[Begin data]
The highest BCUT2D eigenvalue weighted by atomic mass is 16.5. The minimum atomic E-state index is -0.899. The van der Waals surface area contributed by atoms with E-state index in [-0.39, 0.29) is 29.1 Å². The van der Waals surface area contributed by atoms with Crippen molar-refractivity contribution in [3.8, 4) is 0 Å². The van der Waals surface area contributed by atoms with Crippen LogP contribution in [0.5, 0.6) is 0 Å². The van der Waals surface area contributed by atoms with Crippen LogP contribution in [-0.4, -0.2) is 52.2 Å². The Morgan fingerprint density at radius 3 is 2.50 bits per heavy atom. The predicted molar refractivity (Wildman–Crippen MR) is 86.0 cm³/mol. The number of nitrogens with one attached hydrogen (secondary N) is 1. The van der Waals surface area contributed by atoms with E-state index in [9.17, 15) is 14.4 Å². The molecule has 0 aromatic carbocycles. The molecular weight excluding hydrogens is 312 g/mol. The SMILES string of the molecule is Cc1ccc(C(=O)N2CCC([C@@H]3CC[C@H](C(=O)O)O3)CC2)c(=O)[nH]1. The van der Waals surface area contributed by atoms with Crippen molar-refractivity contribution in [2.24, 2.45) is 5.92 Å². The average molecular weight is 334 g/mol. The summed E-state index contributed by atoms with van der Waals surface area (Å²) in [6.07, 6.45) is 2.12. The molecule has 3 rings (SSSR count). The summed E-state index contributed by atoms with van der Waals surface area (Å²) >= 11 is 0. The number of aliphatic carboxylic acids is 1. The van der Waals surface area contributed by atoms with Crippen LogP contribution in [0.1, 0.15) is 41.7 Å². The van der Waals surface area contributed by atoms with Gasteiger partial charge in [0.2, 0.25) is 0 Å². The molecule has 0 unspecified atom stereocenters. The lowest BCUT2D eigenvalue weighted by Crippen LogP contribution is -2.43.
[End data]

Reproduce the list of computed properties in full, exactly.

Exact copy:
The highest BCUT2D eigenvalue weighted by atomic mass is 16.5. The minimum atomic E-state index is -0.899. The van der Waals surface area contributed by atoms with E-state index in [-0.39, 0.29) is 29.1 Å². The van der Waals surface area contributed by atoms with Crippen molar-refractivity contribution in [3.8, 4) is 0 Å². The van der Waals surface area contributed by atoms with Crippen LogP contribution in [0.5, 0.6) is 0 Å². The van der Waals surface area contributed by atoms with Crippen LogP contribution in [-0.4, -0.2) is 52.2 Å². The Morgan fingerprint density at radius 3 is 2.50 bits per heavy atom. The predicted molar refractivity (Wildman–Crippen MR) is 86.0 cm³/mol. The number of nitrogens with one attached hydrogen (secondary N) is 1. The van der Waals surface area contributed by atoms with E-state index in [9.17, 15) is 14.4 Å². The molecule has 0 aromatic carbocycles. The molecular weight excluding hydrogens is 312 g/mol. The SMILES string of the molecule is Cc1ccc(C(=O)N2CCC([C@@H]3CC[C@H](C(=O)O)O3)CC2)c(=O)[nH]1. The van der Waals surface area contributed by atoms with Crippen molar-refractivity contribution in [2.24, 2.45) is 5.92 Å². The average molecular weight is 334 g/mol. The summed E-state index contributed by atoms with van der Waals surface area (Å²) in [6.07, 6.45) is 2.12. The molecule has 3 rings (SSSR count). The summed E-state index contributed by atoms with van der Waals surface area (Å²) >= 11 is 0. The number of aliphatic carboxylic acids is 1. The van der Waals surface area contributed by atoms with Crippen LogP contribution in [0.1, 0.15) is 41.7 Å². The van der Waals surface area contributed by atoms with Gasteiger partial charge in [0.2, 0.25) is 0 Å². The molecule has 0 unspecified atom stereocenters. The lowest BCUT2D eigenvalue weighted by Crippen LogP contribution is -2.43.